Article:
Culp, PW, Conradi, DB & Tuell, CC.  2005.  Trust lands in the American West: a legal overview and policy assessment.  Lincoln Institute of Land Policy & Sonoran Institute.  PDF

Frost, BR and colleagues.  1993.  The Laramie anorthosite complex and Sherman batholith, in Snoke, AW, Steidtmann, JR, and Roberts, SM, eds.  Geology of Wyoming.  Wyoming State Geological Survey Memoir 5:118-161.

Public Lands Foundation.  2014.  America’s public lands: origin, history, future.  Public Lands Foundation, Arlington VA.  PDF

Snoke, AW  1993.  Geologic history of Wyoming within the tectonic framework of the North American Cordillera, in Snoke, AW, Steidtmann, JR, and Roberts, SM, eds.  Geology of Wyoming.  Wyoming State Geological Survey Memoir 5:2-56.


  1. Thanks for taking us along on your adventures, Hollis! One of these days, I'd like to get back to Wyoming. We camped and traveled through Wyoming many years ago as a young couple. It's so unique with the high plains, mountains, and rock formations. Wisconsin has a little federal land, but we also have many state parks that are public. I'll have to look for a map that shows them. You're right--public lands are a treasure that we need to appreciate. :)

    1. Thanks for coming along! :) We've had recent worrisome legislative activity aimed at doing away with Federal lands. Fortunately there's been significant opposition from citizens in spite of the general hatred of the Feds here. But I still worry.

  2. This landscape is straight out of Middle Earth. Alas I have never seen it in the spring.

    1. Wow ... perfect description! Spring was short, btw. Now there's several feet of snow up there. But I suspect the flowers will hang out and be just fine :)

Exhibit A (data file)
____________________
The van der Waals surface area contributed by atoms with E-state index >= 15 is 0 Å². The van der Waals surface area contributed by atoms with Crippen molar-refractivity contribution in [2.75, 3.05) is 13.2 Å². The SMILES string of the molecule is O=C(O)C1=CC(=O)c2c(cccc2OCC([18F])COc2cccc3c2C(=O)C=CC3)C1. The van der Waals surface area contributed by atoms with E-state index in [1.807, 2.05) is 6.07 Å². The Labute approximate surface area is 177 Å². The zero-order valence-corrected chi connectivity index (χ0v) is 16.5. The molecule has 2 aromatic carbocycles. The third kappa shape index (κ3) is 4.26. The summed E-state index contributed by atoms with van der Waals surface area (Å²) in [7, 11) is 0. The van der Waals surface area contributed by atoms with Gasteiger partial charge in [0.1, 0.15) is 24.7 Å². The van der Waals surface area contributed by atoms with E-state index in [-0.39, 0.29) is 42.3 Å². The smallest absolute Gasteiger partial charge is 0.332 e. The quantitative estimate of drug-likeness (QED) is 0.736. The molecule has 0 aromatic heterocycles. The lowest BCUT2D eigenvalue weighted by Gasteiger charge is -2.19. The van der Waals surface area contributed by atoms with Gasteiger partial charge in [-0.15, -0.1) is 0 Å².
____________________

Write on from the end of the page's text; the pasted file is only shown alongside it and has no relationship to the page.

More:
3. That's magnificent country! I'm fascinated by the tiny plants inhabiting it - so many of them relatives of better known species, but adapted to the local growing context.

    1. Those plants are so tough - they're under several feet of snow now (recent blizzard) but I bet they'll be fine.

  4. It's wonderful to see so many plants that look so familiar, but are different. I like the kittentail, especially the name! We have some grasses that go by similar names, such as foxtails, dogtails, etc (I imagine you do too?).
    Thanks for taking us along on your square mile escapades :)

    1. And thanks for coming along, Tim! ;-) Yes, we have foxtails ... dogtails I don't know (aside from real ones). Maybe you'll do a post about them one of these days?

    2. That's a great idea. I'll keep it in mind. :)

  5. I doubt I'll ever have the money to travel the world - but if ever I do Laramie / Wyoming just has to be on the list. What a landscape! I know you show it quite frequently but, none the less, I can never quite get to grips with how extraordinary it is and am astonished every time you show it to us.
    I think our National Parks would be the nearest equivalent we have to your Federal Land but I'm pretty certain there's always access and we are generally encouraged to visit. Private can be designated as Sites of Special Scientific interest. These do not necessarily have public access - indeed tramping around there may be positively dis-encouraged - but the landowners have certain restrictions placed on them so whatever is special there is safeguarded.

  6. Thanks, Lucy. If you do make it to Laramie one of these days ... I'd definitely be happy to show you around!
    I still find our western landscapes extraordinary though I've been around them all my life! Environments are often harsh and therefore undeveloped, making for large areas of wild land. I'm taking a trip west today, so thinking about it a lot.